The Park's 10 Most Frequently Asked Questions
1. Are there rattlesnakes and water moccasins here?
- No. The only venomous snake in Fairfax County is the northern copperhead. Never handle a snake in the wild. Many snakes try to mimic the pattern of copperheads for their own protection. Please stay on trails, and do not attempt to handle a snake.
2. Are there coyotes here?
- Yes. Coyotes are becoming more common in Fairfax County, and they have been seen and photographed at Ellanor C. Lawrence Park. They generally pose no threat to humans.
3. I saw a fox in broad daylight and he didn't run. Does that mean he has rabies?
- No. Although fox and coyotes are chiefly nocturnal, they are still seen during the day. Never approach a wild animal, and please report any out of the ordinary behavior.
4. Can I take a few tadpoles home for my kids to watch grow?
- No. Park rules do not allow removal of animals or other resources from parks.
5. I have a critter living under my house. How do I get it out of there?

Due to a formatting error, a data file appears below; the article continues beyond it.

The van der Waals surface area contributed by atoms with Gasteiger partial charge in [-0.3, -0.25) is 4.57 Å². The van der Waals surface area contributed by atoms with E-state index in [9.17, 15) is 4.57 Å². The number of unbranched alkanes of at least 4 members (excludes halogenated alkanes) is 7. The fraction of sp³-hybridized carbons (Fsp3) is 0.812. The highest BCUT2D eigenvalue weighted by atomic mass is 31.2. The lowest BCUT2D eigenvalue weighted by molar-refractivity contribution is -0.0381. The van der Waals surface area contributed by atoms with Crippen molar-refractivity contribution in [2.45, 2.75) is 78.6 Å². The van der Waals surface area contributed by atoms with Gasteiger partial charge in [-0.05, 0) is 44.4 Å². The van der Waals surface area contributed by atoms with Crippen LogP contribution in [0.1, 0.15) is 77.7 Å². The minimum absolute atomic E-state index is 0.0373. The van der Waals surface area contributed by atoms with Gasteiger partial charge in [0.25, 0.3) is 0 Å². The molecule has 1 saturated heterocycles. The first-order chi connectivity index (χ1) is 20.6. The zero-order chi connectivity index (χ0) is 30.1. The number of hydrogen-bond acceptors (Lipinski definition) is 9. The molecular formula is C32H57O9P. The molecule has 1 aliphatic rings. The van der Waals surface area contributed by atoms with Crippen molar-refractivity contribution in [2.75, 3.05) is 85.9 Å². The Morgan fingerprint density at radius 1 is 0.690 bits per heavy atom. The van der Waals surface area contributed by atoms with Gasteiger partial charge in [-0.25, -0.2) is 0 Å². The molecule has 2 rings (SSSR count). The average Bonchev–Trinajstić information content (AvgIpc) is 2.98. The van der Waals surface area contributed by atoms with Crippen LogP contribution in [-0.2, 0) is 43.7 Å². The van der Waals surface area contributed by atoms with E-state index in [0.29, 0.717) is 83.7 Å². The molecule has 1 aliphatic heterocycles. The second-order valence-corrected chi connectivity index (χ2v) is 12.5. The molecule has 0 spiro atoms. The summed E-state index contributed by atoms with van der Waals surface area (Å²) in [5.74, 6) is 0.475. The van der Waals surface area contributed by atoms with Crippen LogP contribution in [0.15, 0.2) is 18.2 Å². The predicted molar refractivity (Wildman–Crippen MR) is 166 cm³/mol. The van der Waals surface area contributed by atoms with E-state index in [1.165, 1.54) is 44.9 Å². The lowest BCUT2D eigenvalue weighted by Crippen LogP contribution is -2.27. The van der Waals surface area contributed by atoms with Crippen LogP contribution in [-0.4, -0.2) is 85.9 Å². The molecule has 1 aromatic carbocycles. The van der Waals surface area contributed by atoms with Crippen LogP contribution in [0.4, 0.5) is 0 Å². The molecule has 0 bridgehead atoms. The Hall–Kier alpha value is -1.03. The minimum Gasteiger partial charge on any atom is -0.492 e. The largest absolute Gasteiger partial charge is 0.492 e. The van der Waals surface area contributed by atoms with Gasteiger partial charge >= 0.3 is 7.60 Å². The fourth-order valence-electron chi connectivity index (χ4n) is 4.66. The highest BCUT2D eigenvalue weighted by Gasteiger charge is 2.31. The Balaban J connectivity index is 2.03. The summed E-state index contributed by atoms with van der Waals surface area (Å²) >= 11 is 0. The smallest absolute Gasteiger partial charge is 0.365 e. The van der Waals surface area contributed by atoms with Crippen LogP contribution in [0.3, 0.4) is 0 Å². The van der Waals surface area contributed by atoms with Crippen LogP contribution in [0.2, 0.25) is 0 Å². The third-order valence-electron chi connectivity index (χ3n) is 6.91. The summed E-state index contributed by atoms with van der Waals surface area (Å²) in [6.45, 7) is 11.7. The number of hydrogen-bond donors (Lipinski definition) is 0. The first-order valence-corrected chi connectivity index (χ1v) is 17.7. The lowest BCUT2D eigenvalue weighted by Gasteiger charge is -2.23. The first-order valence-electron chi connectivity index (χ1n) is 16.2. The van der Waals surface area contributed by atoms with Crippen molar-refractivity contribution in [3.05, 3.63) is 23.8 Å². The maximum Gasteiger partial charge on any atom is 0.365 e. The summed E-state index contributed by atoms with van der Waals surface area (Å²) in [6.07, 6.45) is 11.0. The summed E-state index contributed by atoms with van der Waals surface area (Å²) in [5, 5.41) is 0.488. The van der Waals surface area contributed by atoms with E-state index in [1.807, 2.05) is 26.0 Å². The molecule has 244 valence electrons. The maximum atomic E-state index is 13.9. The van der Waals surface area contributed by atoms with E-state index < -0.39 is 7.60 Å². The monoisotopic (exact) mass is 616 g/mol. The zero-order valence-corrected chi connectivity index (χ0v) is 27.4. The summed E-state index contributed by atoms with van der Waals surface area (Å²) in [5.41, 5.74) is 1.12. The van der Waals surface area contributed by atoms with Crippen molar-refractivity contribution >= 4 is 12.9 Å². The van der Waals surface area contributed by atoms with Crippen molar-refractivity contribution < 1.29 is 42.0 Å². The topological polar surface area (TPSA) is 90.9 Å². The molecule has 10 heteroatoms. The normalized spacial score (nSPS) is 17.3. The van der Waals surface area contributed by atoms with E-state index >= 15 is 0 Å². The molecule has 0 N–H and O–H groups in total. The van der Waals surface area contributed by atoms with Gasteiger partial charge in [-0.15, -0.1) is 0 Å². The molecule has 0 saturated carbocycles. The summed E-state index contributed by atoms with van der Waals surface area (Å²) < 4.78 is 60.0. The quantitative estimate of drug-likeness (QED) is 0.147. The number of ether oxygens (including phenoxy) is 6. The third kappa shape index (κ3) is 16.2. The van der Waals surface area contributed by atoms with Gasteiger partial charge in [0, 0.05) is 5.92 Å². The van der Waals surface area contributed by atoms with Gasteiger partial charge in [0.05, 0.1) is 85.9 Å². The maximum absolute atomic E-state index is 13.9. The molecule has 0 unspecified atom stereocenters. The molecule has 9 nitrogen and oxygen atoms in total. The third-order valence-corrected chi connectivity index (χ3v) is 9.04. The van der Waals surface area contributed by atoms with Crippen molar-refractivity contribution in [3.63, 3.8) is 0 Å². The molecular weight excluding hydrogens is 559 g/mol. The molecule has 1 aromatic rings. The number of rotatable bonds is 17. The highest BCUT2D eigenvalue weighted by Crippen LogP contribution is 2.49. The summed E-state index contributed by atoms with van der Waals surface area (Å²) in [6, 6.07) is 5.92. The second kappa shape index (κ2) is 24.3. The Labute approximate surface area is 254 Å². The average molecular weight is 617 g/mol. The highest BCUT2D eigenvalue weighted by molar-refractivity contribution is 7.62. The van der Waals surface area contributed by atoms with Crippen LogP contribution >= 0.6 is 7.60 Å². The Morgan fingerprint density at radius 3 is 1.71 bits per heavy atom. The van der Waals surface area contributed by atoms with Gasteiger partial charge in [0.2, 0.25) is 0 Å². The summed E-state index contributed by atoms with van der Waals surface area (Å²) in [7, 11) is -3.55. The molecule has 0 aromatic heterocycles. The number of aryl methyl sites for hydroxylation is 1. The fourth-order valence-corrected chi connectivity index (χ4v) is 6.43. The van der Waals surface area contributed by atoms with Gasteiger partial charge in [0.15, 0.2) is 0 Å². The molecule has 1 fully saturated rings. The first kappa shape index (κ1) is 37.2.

- The best way to handle wildlife around your house is to leave it alone if possible. Generally, animals will leave on their own after a while.
6. Should I use mothballs to get rid of animals?
- No. Mothballs are poisonous. They harm the environment and put children and pets in danger.
7. What does poison ivy look like?
- Poison ivy has three leaves and a hairy vine. The middle leaf has a slightly longer stem than the other two. The veins in the leaves alternate. The leaf edges may have a few coarse teeth.
8. Beavers are cutting down trees. Are you going to do anything about it?
- Beavers are a part of this park's ecosystem. We let nature take its course whenever possible. A leaning tree that appears to be dangerous should be reported to a staff member.
9. Can you fish at the pond?
10. Do ticks from the park carry Lyme disease?
- Yes, they can. Staying on trails and using insect repellant will reduce your risk to tick exposure.